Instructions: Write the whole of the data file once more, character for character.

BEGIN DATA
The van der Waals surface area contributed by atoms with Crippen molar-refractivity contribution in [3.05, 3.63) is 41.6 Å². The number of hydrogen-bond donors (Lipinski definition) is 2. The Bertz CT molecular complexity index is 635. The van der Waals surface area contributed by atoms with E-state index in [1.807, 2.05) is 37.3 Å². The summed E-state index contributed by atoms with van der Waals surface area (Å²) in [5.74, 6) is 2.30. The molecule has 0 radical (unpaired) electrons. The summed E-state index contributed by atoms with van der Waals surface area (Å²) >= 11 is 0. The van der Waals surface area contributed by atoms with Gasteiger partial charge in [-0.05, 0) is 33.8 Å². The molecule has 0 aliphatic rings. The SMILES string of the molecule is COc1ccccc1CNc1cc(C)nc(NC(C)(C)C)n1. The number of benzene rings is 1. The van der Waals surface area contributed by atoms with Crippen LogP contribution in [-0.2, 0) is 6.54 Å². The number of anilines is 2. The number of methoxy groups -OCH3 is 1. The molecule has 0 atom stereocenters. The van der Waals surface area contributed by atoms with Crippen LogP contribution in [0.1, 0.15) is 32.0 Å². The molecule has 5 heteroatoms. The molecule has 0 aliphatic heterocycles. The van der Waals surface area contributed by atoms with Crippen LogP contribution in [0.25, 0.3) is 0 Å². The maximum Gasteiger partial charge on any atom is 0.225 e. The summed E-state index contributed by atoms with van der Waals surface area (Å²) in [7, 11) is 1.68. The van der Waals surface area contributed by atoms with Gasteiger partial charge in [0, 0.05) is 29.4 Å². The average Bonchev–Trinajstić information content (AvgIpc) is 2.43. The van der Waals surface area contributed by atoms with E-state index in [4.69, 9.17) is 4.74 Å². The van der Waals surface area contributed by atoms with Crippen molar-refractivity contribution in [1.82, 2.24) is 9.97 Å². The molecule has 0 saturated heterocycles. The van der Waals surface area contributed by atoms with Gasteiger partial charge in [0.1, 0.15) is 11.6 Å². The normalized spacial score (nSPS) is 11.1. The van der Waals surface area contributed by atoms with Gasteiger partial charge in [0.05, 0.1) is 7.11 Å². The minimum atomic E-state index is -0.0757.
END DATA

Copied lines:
The van der Waals surface area contributed by atoms with Crippen molar-refractivity contribution in [3.05, 3.63) is 41.6 Å². The number of hydrogen-bond donors (Lipinski definition) is 2. The Bertz CT molecular complexity index is 635. The van der Waals surface area contributed by atoms with E-state index in [1.807, 2.05) is 37.3 Å². The summed E-state index contributed by atoms with van der Waals surface area (Å²) in [5.74, 6) is 2.30. The molecule has 0 radical (unpaired) electrons. The summed E-state index contributed by atoms with van der Waals surface area (Å²) >= 11 is 0. The van der Waals surface area contributed by atoms with Gasteiger partial charge in [-0.05, 0) is 33.8 Å². The molecule has 0 aliphatic rings. The SMILES string of the molecule is COc1ccccc1CNc1cc(C)nc(NC(C)(C)C)n1. The number of benzene rings is 1. The van der Waals surface area contributed by atoms with Crippen LogP contribution in [-0.2, 0) is 6.54 Å². The number of anilines is 2. The number of methoxy groups -OCH3 is 1. The molecule has 0 atom stereocenters. The van der Waals surface area contributed by atoms with Crippen LogP contribution in [0.1, 0.15) is 32.0 Å². The molecule has 5 heteroatoms. The molecule has 0 aliphatic heterocycles. The van der Waals surface area contributed by atoms with Crippen LogP contribution in [0.25, 0.3) is 0 Å². The maximum Gasteiger partial charge on any atom is 0.225 e. The summed E-state index contributed by atoms with van der Waals surface area (Å²) in [7, 11) is 1.68. The van der Waals surface area contributed by atoms with Gasteiger partial charge in [0, 0.05) is 29.4 Å². The average Bonchev–Trinajstić information content (AvgIpc) is 2.43. The van der Waals surface area contributed by atoms with E-state index in [4.69, 9.17) is 4.74 Å². The van der Waals surface area contributed by atoms with Crippen molar-refractivity contribution in [1.82, 2.24) is 9.97 Å². The molecule has 0 saturated heterocycles. The van der Waals surface area contributed by atoms with Gasteiger partial charge in [0.1, 0.15) is 11.6 Å². The normalized spacial score (nSPS) is 11.1. The van der Waals surface area contributed by atoms with Gasteiger partial charge in [0.05, 0.1) is 7.11 Å². The minimum atomic E-state index is -0.0757.